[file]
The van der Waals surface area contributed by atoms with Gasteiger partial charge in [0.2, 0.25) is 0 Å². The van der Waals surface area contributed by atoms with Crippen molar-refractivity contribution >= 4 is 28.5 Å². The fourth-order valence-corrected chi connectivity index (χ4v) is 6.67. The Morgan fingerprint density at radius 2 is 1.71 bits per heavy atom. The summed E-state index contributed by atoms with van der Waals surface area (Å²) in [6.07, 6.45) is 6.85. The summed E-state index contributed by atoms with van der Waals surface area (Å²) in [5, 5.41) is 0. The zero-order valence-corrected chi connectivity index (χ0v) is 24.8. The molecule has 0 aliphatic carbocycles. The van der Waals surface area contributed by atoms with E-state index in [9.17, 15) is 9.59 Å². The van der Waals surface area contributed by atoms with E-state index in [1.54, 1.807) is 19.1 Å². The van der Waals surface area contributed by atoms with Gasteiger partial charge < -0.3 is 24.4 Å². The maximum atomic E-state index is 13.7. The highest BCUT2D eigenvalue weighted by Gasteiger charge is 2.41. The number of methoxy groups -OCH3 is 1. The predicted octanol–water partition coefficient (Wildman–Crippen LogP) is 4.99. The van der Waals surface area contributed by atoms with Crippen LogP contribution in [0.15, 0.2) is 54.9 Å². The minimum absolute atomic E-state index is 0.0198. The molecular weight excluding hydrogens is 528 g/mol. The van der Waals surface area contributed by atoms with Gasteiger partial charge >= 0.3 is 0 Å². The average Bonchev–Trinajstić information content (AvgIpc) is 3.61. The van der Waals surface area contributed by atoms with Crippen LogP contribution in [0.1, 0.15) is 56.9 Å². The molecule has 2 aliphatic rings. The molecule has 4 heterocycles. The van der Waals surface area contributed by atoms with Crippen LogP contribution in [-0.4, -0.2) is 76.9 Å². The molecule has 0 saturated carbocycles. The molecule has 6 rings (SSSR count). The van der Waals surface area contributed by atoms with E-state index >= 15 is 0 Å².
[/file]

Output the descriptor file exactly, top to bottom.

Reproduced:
The van der Waals surface area contributed by atoms with Gasteiger partial charge in [0.2, 0.25) is 0 Å². The van der Waals surface area contributed by atoms with Crippen molar-refractivity contribution >= 4 is 28.5 Å². The fourth-order valence-corrected chi connectivity index (χ4v) is 6.67. The Morgan fingerprint density at radius 2 is 1.71 bits per heavy atom. The summed E-state index contributed by atoms with van der Waals surface area (Å²) in [6.07, 6.45) is 6.85. The summed E-state index contributed by atoms with van der Waals surface area (Å²) in [5, 5.41) is 0. The zero-order valence-corrected chi connectivity index (χ0v) is 24.8. The molecule has 0 aliphatic carbocycles. The van der Waals surface area contributed by atoms with E-state index in [9.17, 15) is 9.59 Å². The van der Waals surface area contributed by atoms with E-state index in [1.54, 1.807) is 19.1 Å². The van der Waals surface area contributed by atoms with Gasteiger partial charge < -0.3 is 24.4 Å². The maximum atomic E-state index is 13.7. The highest BCUT2D eigenvalue weighted by Gasteiger charge is 2.41. The number of methoxy groups -OCH3 is 1. The predicted octanol–water partition coefficient (Wildman–Crippen LogP) is 4.99. The van der Waals surface area contributed by atoms with Crippen LogP contribution in [0.15, 0.2) is 54.9 Å². The minimum absolute atomic E-state index is 0.0198. The molecular weight excluding hydrogens is 528 g/mol. The van der Waals surface area contributed by atoms with Gasteiger partial charge >= 0.3 is 0 Å². The average Bonchev–Trinajstić information content (AvgIpc) is 3.61. The van der Waals surface area contributed by atoms with Crippen LogP contribution in [0.1, 0.15) is 56.9 Å². The molecule has 2 aliphatic rings. The molecule has 4 heterocycles. The van der Waals surface area contributed by atoms with Crippen LogP contribution in [-0.4, -0.2) is 76.9 Å². The molecule has 0 saturated carbocycles. The molecule has 6 rings (SSSR count). The van der Waals surface area contributed by atoms with E-state index >= 15 is 0 Å².